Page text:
Remember Bruno? Our rescue greyhound whom we gave to our neighbour Jo? He came over to hang out and he was a little stunned to see us again. “Oh, you guys”, he said with his amber eyes and tentative sniffs. Bruno looked so well, it made us all cry a bit. I’d never seen his teeth so clean and he had put on a bit of muscle as well, probably from running around in Jo’s beautiful paddocks and lavender gardens.

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The cows in the paddocks were mildly surprised to see us as well. But they went back to munching their cud after a few minutes. Nature’s most definitive law – life goes on.

I spent an hour near the dam, tracing fox tracks, like I was taught by a local hunter. They had entered through the south-east paddock fence where you could see tiny tufts of russet fur caught in the lowest barbed wire strand, and then gone down to the dam to hunt the wild ducklings at the start of summer, but yet this summer we had 6 ducks on the dam who survived. Last year none of the ducklings made it, so the ducks had learned a thing or two in our absence.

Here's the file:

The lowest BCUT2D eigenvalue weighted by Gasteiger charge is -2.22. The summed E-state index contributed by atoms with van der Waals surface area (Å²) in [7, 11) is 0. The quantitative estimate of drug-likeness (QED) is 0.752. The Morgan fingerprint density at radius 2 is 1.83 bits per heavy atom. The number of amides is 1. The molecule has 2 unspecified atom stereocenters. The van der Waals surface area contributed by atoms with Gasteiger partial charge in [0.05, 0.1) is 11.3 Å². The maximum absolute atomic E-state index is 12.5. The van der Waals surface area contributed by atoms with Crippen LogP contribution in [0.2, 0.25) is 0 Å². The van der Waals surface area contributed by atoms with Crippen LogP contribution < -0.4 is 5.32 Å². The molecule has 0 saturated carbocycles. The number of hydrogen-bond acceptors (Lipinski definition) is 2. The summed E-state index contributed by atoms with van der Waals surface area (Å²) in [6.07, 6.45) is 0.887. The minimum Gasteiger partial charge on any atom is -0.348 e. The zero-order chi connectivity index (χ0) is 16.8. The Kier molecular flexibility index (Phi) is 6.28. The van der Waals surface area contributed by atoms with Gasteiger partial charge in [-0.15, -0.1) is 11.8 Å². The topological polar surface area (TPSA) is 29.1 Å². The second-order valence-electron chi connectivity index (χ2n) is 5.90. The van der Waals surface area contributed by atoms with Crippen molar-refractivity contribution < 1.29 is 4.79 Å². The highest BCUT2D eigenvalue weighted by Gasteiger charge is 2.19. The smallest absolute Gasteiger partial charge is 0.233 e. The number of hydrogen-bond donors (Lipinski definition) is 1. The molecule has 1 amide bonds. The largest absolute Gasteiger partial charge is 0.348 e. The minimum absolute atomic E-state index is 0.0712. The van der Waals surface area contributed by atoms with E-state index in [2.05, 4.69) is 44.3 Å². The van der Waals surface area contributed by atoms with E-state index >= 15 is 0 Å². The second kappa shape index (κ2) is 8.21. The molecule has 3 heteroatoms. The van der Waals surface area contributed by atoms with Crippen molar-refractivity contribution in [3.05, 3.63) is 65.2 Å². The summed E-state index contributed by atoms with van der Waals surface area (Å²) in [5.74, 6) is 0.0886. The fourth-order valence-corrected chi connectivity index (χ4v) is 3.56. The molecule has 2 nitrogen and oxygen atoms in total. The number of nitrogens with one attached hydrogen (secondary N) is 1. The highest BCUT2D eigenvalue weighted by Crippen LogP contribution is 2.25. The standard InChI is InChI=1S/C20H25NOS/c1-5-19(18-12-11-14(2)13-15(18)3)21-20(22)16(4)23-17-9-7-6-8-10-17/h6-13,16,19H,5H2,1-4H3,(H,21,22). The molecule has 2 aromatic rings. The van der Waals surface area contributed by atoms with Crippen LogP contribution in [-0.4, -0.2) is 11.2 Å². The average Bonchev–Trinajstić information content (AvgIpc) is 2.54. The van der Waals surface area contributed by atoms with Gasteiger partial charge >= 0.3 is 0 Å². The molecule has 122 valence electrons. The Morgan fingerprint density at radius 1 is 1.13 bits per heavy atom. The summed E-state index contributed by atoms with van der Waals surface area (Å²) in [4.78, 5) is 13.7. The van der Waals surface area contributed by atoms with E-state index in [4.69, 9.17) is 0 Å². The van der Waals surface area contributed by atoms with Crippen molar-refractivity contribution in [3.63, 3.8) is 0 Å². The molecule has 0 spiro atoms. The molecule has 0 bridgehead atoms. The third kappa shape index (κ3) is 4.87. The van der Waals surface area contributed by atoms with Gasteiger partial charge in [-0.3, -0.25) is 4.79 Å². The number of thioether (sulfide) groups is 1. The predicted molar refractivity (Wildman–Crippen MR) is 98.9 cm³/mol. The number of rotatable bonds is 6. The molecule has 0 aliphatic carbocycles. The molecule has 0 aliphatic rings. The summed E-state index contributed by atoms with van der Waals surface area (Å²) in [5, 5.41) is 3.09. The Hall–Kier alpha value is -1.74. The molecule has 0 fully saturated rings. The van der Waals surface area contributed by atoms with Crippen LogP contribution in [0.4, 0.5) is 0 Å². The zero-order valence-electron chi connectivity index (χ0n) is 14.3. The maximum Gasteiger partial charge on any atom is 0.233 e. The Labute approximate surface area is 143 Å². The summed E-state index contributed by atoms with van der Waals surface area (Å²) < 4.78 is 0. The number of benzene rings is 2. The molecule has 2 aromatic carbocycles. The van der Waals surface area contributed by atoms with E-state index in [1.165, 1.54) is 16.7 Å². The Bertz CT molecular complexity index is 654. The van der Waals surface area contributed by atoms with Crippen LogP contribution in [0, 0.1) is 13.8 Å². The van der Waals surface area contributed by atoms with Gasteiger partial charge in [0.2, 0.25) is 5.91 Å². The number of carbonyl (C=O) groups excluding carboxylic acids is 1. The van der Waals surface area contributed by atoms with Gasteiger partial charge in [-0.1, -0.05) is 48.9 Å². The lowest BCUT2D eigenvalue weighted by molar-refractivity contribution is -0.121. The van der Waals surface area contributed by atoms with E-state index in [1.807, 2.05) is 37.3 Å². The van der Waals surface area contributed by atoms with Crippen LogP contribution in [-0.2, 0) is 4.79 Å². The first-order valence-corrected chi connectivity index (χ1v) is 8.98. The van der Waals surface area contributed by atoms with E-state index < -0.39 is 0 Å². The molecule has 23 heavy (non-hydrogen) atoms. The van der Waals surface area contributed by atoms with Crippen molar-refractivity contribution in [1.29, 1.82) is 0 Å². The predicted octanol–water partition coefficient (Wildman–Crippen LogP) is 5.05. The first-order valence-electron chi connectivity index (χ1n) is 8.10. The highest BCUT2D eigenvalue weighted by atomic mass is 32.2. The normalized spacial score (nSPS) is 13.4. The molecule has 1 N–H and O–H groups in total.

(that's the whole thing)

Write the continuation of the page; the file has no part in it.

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In a sense, we come to the Peninsula to feel small amidst the largeness of nature. When you spend too much time in an urban environment, you start to magnify your problems and your sense of self-importance. The scale of the architecture is human, and wherever you go, things cater to your needs. In Singapore, I can order a masseur to come to my house at midnight, have a roti prata supper afterwards, and then buy groceries at the 24 hour supermarket a 2 minute stroll from my house. We have no frustration tolerance because everything revolves around us.

But in the countryside, nature puts you in your place. You walk in nature and you are an ant amongst the towering gum trees and the craggy mountains. You come back after six months of being away on a farm, and in the bush, the paths you painstakingly carved and slashed have vanished. Nature does not care if you hit the unsubscribe button and fly off to Boca Raton.